CDC: Listeria Outbreak Linked to Dairy Products

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On February 6th, 2024, the CDC announced a listeria outbreak that has been linked to cheeses and yogurt produced by Rizo-López Foods (Modesto, California), including queso fresco and cotija cheese. The outbreak has confirmed cases in 11 states, including North Carolina.

According to the FDA:

L. monocytogenes is widespread in the environment, especially in soil and water. The bacteria can survive in soil for many months. Animals, particularly cattle, can carry L. monocytogenes without appearing sick and shed the bacteria in their feces.

The bacteria are able to live in a wide range of conditions and environments—they can tolerate both acidic and salty conditions, both high and low temperatures, and a fairly low moisture content. These characteristics allow L. monocytogenes to survive a long time in a variety of food products and food processing plants. Because the bacteria can multiply and persist in food processing plants for years—even more than 10 years in one documented case—L. monocytogenes is especially hard to control and can result in intermittent contamination of food.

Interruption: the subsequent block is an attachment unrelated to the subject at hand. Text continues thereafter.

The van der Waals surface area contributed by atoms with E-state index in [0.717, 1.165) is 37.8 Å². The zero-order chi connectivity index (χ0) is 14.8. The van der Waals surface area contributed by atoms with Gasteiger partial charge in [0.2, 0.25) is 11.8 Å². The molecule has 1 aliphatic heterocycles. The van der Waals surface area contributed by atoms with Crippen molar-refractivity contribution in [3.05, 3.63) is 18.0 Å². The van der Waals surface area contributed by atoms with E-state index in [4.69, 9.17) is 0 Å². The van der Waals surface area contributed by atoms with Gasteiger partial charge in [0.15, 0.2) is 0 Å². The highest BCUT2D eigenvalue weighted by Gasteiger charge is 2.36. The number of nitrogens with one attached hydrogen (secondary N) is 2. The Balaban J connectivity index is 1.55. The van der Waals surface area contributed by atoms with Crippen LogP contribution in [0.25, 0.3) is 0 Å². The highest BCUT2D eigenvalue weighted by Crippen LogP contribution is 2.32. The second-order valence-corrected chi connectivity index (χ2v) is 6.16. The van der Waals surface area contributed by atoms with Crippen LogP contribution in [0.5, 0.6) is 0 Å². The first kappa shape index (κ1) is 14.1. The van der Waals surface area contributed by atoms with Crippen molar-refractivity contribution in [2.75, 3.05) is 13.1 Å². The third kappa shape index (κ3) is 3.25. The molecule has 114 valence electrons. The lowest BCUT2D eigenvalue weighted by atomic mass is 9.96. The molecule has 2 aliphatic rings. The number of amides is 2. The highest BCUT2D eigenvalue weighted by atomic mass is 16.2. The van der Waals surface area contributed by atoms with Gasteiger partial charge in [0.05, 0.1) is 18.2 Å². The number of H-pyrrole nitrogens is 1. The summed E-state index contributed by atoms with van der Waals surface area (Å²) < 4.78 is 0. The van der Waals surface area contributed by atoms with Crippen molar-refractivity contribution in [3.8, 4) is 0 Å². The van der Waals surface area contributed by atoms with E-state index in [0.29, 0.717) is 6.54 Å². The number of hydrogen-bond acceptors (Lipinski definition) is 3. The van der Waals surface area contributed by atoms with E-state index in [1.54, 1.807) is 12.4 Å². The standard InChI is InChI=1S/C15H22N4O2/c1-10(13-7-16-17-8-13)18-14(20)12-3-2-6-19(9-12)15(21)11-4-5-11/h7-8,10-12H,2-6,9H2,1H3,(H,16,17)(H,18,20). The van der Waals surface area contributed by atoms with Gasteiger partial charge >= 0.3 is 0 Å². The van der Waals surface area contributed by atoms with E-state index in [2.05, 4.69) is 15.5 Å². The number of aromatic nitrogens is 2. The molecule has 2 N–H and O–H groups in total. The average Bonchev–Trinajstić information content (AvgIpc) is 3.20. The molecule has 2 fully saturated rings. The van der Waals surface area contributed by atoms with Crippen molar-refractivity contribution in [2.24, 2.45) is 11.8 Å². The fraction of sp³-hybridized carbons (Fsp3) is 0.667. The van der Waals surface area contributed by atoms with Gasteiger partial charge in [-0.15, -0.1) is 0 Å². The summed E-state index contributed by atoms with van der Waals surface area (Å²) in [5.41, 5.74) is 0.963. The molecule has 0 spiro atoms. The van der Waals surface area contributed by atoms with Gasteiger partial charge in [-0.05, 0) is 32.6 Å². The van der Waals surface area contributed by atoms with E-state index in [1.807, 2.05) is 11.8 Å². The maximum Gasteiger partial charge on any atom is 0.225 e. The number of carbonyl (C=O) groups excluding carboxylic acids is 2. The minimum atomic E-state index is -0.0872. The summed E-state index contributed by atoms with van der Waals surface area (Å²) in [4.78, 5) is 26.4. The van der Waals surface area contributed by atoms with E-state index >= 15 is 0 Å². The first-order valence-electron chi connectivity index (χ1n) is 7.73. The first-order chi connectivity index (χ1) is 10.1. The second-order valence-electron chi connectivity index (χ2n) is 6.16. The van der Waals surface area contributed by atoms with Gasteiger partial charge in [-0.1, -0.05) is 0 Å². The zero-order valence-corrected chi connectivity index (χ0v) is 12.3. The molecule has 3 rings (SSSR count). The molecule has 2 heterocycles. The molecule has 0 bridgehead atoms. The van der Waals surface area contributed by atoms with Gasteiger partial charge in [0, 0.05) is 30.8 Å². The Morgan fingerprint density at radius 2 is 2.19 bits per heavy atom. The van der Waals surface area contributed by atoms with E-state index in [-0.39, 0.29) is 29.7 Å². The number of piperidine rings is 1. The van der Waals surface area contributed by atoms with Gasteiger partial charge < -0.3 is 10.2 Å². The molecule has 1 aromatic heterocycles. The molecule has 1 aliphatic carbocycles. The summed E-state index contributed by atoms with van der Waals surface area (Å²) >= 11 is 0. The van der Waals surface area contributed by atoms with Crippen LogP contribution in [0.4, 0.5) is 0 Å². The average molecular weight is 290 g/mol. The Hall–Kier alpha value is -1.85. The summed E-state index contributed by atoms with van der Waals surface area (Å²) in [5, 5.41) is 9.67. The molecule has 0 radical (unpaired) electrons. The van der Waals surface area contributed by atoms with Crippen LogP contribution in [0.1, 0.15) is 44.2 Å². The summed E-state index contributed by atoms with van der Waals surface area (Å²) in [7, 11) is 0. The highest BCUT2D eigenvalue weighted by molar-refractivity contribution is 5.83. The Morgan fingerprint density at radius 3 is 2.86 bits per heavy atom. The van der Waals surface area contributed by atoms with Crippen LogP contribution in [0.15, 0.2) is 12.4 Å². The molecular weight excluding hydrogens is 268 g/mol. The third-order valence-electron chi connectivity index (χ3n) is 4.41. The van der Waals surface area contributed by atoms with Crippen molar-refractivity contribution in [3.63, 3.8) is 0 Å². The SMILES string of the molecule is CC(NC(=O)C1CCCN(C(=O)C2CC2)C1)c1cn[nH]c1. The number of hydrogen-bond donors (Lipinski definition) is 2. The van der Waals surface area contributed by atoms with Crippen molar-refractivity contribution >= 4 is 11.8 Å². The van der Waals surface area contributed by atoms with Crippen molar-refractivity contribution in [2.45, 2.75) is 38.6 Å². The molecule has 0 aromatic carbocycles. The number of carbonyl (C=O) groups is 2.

Unlike most bacteria, L. monocytogenes can grow and multiply at low temperatures, making the bacteria a potential problem even in properly refrigerated food. One study also found a relatively high percentage of frozen raw beef products contaminated with L. monocytogenes. This finding highlights the ability of the bacteria to thrive in cold environments (Pao & Ettinger).

If you have purchased a product on the recall list, discard the food and clean and disinfect all surfaces that have made contact with the food. Contact your doctor if you experience any of the following symptoms: fever, muscle aches, and tiredness. Symptoms may also include a headache, stiff neck, confusion, loss of balance, or seizures. Serious illness is more likely in susceptible populations: adults over age 65, immunocompromised individuals, infants and pregnant women. It is particularly dangerous to the unborn  – risking pregnancy loss, serious infection or premature birth.

Listeria info from CDC

Infographic courtesy of CDC.gov